Although there are loss points in the system, I do believe this is a great system for modern vehicles, to gain many of the advantages of an EV, without the range/charge issues currently plaguing that technology. I see this as particularly attractive to electrify work trucks, as it means your truck would literally have a generator on board. Given the efficiency and power density of modern generators, along with the advances in electric motors, I think the system losses would be relatively minor and the generator would operate at near max fuel efficiency in normal driving. Add in a small battery pack, and you could have it operate for short distances/low speeds as a pure EV as well. Say an all electric operation below 50mph with a range of 20-30 miles would offer efficient around town driving, and then normal highway driving would be the hybrid system.
The most successful and commonly used "hybrid" if you will is a modern locomotive. If that technology were to be scaled down to automobile and pickup truck size, a manufacturer probably couldn't build them fast enough. A small turbo diesel and a fifteen gallon fuel tank would make for outstanding range.
Trains run on steel rails and don't do a lot of stopping and starting. They can take their sweet old time getting up to speed and slowing down again, which is why their 900 RPM redline motors can hum along in their efficiency comfort zones and maintain one of the lowest cost per ton*mile rates in the transportation industry. Not really a good analogy
Wonderful story, wonderful car, Jay. Yes; I'm one of the few who knows about the Owen Magnetic and Mr Entz, but I'm not just the Hagerty Carcierge, I'm also an automotive historian. I also had a Chevy Volt and enjoyed it a lot. I've a Chevy Bolt now, pure electric, long range 259 miles (in between the two, I had a Nissan Leaf which had 84 mile range). The Bolt I bought new, the others used (they had the resale value graph which looked about like a lead balloon flying).
Back about '79 or '80, I saw an ad for a hybrid conversion deal for Opel GTs (and I had one). The motor was a 48 volt military surplus jet engine starter motor. The gas engine was a Briggs & Stratton 5hp. There were four deep cycle batteries hooked in series and a standard automotive generator to charge them. The wrinkle was that using a straight rheostat as the go-pedal would cause a voltage surge that would fry your motor, so the guy sold plans for a surge suppressor. At the time, I was more interested in swapping the Opel engine out for a Ford 289, but I've frequently regretted not buying those plans. In the end, it didn't matter. My ex got the car and totalled it about the time the divorce was final.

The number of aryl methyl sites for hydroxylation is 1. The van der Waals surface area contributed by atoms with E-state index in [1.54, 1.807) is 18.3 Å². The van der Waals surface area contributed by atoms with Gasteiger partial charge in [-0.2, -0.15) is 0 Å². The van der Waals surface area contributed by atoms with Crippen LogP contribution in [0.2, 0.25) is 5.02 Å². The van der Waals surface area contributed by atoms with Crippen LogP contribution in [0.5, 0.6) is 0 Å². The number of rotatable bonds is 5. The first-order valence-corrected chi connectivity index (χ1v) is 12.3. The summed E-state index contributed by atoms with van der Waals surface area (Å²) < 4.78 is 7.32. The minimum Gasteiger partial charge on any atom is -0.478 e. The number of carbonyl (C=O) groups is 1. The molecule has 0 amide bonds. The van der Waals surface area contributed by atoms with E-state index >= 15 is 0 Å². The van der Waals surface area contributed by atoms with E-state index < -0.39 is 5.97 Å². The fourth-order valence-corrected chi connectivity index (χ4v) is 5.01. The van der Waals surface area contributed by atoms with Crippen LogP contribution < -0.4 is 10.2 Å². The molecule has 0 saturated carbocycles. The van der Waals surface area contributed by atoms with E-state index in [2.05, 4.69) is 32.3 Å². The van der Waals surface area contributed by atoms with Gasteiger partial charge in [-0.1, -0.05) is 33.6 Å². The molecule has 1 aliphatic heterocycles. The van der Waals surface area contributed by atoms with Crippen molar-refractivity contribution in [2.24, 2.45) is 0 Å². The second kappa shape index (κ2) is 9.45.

I would take issue with the Owen Magnetic being a "Hybrid". Like a Diesel Electric Locomotive it's prime mover is an internal combustion engine that utilizes the generator and electric motor to function as the transition. It would be better classified as a "Gas Electric".
Hybrids are a good compromise. You are not limited by one source of power, but able to leverage two sources to overcome range issues. And many also note that both can be used for a boost in power if needed. It’s kind of sad some are so set on pushing EV as the ‘only’ option. Just the investment in charging stations is a huge cost. Jay Leno’s car is interesting, especially compared to hybrids of today.
One of the best true hybrids is the Woods Dual Power. The car used its electric power up to 15 MPH. Then its internal combustion engine kicked in and ran it up to 35 MPH or so. They were certainly onto something around 1915. You can see one of the survivors at The Henry Ford. I bet when Ford was collecting cars for his museum, this one would have really intrigued him.
The hybrids that everyone has forgotten: back when the arab oil boycott hit America there was a brief flirtation with dual fuel gasoline/propane engines. If memory serves it was a pretty simple system that just required a special carburetor and a propane tank. With a switch on the dash you could switch back and forth between running on gasoline or propane. The idea lost its appeal when the cost of propane rose to equal that of gas.
Dual fuel (gas/LPG) were still all the rage in engineering circles when I was studying Mechanical Engineering back in the mid-90s. My college's SAE chapter built one from scratch using a Plymouth Voyager donor.
Our family's Chevy Volt was and is the perfect hybrid. 60 miles on a charge is perfect for local commuting and the on board generator gives it unlimited range at 42 mpg. We plug in at home and in the office car park. Overall average MpG is 800 mpg . GM failed market and position it well against Prius and any other economy minded offering.
I have always thought a battery-assisted hybrid with regenerative brakes in an otherwise fairly efficient package would probably do more for the carbon situation than EVs ever will. Most folks don't realize that it takes the same relative amount of energy to push your car along whether it is being produced locally under the hood or being tapped off the grid, and close to half of what a power plant generates is lost in transmission losses.
I've considered building a hybrid similar to this. It would actually be an electric conversion, but with a small efficient generator to extend the range of the battery pack. Ideally the generator would be sized to run the electric motor at average level ground cruise speed without using any battery power, just using the battery pack for accelerating and pulling hills. Technically it would be running off the battery pack all the time, but the generator would be replenishing all the time also. So you could get 100 mpg easy enough with a 60 mile range battery pack (60 miles without generator running), and extend the range to 90+ miles, depending on how much cruising you did vs. in-town driving. A 100 mile battery pack would be more like it, but you get the drift.